Enhanced Interior Gateway Routing Protocol
The Enhanced Interior Gateway Routing Protocol ( EIGRP ) is an originally proprietary routing protocol published by Cisco in 1992 . Cisco announced in March 2013 that it would make this an open standard. The protocol was published under RFC 7868 . EIGRP is an improved version of the earlier IGRP , with which there is still compatibility .
EIGRP is an extended distance vector routing protocol (Advanced Distance Vector) which behaves like a link-state routing protocol when exchanging with neighboring routers and when storing routing information . Due to the extensive features that are more likely to be found in link-state protocols, EIGRP is therefore often classified as a balanced hybrid routing protocol. With the help of these link-state properties, EIGRP achieves a very fast convergence in relation to conventional distance-vector routing protocols and is immune to routing loops. In particular, the reliability in environments with GRE tunnels that are dynamically cross-linked by NHRP make EIGRP an interesting alternative to OSPF . By using BFD , convergence times in the range of a few milliseconds can now be achieved for many IGPs .
With EIGRP, neighboring routers are stored in a neighbor table . All routes that are announced via these neighbors are in turn collected in a topology table . With EIGRP, the best route to a target network is determined using the Diffusing Update Algorithm (DUAL) .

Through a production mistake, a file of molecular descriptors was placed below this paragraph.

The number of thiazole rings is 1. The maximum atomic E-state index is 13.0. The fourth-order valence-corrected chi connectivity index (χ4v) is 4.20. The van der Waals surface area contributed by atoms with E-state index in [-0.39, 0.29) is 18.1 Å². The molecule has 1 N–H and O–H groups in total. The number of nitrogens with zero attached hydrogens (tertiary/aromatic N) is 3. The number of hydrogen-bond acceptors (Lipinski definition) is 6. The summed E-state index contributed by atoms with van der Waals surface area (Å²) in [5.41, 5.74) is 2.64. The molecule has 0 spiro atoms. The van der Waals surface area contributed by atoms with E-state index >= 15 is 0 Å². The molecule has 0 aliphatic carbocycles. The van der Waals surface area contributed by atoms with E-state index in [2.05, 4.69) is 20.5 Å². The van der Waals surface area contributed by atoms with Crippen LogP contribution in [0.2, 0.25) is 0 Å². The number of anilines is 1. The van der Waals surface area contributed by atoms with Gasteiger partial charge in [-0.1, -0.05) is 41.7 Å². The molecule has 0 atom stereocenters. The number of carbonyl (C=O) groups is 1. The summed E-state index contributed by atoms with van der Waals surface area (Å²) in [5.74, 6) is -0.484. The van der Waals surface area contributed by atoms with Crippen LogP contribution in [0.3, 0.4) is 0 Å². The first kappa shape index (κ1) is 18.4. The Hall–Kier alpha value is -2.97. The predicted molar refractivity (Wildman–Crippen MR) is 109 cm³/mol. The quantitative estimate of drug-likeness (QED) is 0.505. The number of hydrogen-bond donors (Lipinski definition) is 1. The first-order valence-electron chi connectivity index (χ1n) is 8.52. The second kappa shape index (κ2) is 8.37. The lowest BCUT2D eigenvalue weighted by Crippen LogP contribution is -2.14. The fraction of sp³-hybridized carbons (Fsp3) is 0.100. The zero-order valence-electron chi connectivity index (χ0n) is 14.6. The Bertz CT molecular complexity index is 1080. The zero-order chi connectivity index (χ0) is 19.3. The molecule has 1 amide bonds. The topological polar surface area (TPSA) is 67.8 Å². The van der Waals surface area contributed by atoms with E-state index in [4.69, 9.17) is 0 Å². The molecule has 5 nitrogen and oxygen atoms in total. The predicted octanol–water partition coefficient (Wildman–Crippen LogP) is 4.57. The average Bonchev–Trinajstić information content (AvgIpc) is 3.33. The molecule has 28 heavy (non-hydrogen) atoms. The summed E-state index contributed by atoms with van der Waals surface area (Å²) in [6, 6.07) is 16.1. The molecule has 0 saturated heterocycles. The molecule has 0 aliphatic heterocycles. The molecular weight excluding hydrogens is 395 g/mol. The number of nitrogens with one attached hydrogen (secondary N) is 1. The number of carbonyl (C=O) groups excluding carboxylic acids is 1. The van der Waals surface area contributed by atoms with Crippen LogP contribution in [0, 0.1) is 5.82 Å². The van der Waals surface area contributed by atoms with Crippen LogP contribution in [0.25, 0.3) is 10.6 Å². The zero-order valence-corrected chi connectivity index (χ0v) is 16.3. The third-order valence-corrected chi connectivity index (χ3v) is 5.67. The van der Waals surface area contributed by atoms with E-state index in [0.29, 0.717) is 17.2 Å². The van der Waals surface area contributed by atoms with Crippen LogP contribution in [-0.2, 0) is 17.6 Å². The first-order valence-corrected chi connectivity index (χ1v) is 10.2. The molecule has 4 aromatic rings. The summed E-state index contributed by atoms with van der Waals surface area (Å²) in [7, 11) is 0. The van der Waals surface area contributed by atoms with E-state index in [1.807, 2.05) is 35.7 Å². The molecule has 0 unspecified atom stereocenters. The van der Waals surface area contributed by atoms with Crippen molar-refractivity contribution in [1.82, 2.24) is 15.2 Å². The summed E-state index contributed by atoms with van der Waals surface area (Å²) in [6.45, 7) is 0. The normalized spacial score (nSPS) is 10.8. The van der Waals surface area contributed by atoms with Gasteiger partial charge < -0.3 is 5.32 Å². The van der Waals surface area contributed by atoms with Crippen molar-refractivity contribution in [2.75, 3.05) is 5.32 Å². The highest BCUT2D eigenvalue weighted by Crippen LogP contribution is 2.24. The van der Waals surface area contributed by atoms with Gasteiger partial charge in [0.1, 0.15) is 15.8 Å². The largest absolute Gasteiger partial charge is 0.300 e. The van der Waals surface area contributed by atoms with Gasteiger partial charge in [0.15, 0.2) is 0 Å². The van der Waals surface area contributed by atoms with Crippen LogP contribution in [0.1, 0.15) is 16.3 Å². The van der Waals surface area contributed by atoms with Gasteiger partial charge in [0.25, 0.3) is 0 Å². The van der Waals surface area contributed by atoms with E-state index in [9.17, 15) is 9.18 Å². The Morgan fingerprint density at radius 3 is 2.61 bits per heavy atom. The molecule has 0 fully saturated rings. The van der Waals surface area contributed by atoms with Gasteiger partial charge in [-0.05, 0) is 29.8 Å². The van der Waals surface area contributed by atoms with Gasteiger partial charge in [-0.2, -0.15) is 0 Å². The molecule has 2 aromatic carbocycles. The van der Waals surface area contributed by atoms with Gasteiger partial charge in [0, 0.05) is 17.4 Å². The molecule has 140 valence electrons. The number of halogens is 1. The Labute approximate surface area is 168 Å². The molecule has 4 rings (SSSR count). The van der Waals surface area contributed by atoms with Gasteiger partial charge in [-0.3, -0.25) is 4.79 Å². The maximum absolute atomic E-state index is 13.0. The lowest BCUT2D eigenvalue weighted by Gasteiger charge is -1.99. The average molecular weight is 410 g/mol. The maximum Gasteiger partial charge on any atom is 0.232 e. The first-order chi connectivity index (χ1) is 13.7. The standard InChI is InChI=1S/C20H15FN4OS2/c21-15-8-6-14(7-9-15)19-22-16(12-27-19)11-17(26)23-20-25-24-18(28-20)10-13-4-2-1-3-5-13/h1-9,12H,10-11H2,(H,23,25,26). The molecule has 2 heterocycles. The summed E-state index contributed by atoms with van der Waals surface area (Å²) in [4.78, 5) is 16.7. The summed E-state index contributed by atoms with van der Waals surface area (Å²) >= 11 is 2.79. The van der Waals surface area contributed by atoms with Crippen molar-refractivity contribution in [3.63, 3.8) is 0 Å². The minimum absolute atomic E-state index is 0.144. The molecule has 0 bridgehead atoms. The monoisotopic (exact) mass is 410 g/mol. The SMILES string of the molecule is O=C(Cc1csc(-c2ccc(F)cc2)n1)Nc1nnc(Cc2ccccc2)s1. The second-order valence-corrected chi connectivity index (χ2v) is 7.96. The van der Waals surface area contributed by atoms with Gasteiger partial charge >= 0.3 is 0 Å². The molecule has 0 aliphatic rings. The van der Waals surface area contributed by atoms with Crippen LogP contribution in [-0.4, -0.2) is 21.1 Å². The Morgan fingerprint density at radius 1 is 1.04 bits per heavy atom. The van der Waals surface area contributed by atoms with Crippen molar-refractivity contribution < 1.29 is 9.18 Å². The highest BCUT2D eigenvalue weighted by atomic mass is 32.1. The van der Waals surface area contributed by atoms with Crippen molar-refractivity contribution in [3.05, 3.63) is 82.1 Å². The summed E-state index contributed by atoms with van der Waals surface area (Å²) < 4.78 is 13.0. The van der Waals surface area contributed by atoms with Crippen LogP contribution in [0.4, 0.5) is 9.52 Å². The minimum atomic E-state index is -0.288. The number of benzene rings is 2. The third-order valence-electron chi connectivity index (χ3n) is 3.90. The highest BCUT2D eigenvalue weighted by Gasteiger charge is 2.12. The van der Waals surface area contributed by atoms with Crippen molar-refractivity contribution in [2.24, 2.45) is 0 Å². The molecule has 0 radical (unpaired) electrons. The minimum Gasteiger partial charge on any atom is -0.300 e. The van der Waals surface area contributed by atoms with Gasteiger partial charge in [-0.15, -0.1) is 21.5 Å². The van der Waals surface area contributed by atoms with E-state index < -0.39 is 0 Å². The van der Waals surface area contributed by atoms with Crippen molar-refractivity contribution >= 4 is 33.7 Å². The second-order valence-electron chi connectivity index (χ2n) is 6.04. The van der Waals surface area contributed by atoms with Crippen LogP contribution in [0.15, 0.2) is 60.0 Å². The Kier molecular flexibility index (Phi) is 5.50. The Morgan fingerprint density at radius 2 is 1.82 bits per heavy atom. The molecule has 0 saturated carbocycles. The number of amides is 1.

The calculation of the metric for different routes is based on the same procedure for EIGRP as for IGRP , but due to the longer field for storing the metric, EIGRP scales the value by a factor of 256 compared to IGRP. When manually converting values between EIGRP- and IGRP routers, this must be taken into account; in practice, the conversion is automatic.
As an innovation compared to IGRP , the Classless Inter-Domain Routing (CIDR) and Variable Length Subnet Mask (VLSM) methods are also supported. Since these features are now standard in modern networks, IGRP no longer plays a significant role in practice.
EIGRP primarily supports the Internet Protocol (IP) , IPX and Appletalk as routed protocols of the 3rd layer of the OSI reference model . Due to its modular structure, however, with the help of so-called protocol-dependent modules (PDM) it is possible to use newer protocols such as IPv6 without having to update EIGRP yourself.
A router that works with EIGRP manages a separate routing table, a neighborhood table and a topology table for each protocol of OSI layer 3.
However, the multi-protocol properties of EIGRP are no longer fully supported in the current versions of IOS . Thus only IP and IPX remain as protocols to be routed.
- Wolfgang Schulte: Handbook of the routing protocols of the networks , SVH Verlag, 2009, ISBN 978-3-8381-1066-0